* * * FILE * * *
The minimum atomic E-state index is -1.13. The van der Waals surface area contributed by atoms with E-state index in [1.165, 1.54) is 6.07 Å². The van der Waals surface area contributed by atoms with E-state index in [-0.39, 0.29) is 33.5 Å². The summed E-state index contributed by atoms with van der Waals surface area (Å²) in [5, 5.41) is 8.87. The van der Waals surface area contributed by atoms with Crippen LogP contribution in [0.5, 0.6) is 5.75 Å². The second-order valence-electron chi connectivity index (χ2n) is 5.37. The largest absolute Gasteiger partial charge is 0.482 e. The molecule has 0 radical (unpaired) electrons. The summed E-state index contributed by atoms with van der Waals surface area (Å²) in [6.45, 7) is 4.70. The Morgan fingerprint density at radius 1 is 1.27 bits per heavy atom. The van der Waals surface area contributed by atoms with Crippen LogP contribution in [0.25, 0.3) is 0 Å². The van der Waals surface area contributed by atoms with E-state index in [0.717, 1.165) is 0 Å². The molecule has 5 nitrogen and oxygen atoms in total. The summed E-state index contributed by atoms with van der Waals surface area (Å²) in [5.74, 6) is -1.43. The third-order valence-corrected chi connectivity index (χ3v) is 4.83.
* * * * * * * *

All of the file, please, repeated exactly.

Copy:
The minimum atomic E-state index is -1.13. The van der Waals surface area contributed by atoms with E-state index in [1.165, 1.54) is 6.07 Å². The van der Waals surface area contributed by atoms with E-state index in [-0.39, 0.29) is 33.5 Å². The summed E-state index contributed by atoms with van der Waals surface area (Å²) in [5, 5.41) is 8.87. The van der Waals surface area contributed by atoms with Crippen LogP contribution in [0.5, 0.6) is 5.75 Å². The second-order valence-electron chi connectivity index (χ2n) is 5.37. The largest absolute Gasteiger partial charge is 0.482 e. The molecule has 0 radical (unpaired) electrons. The summed E-state index contributed by atoms with van der Waals surface area (Å²) in [6.45, 7) is 4.70. The Morgan fingerprint density at radius 1 is 1.27 bits per heavy atom. The van der Waals surface area contributed by atoms with Crippen LogP contribution in [0.25, 0.3) is 0 Å². The van der Waals surface area contributed by atoms with E-state index in [0.717, 1.165) is 0 Å². The molecule has 5 nitrogen and oxygen atoms in total. The summed E-state index contributed by atoms with van der Waals surface area (Å²) in [5.74, 6) is -1.43. The third-order valence-corrected chi connectivity index (χ3v) is 4.83.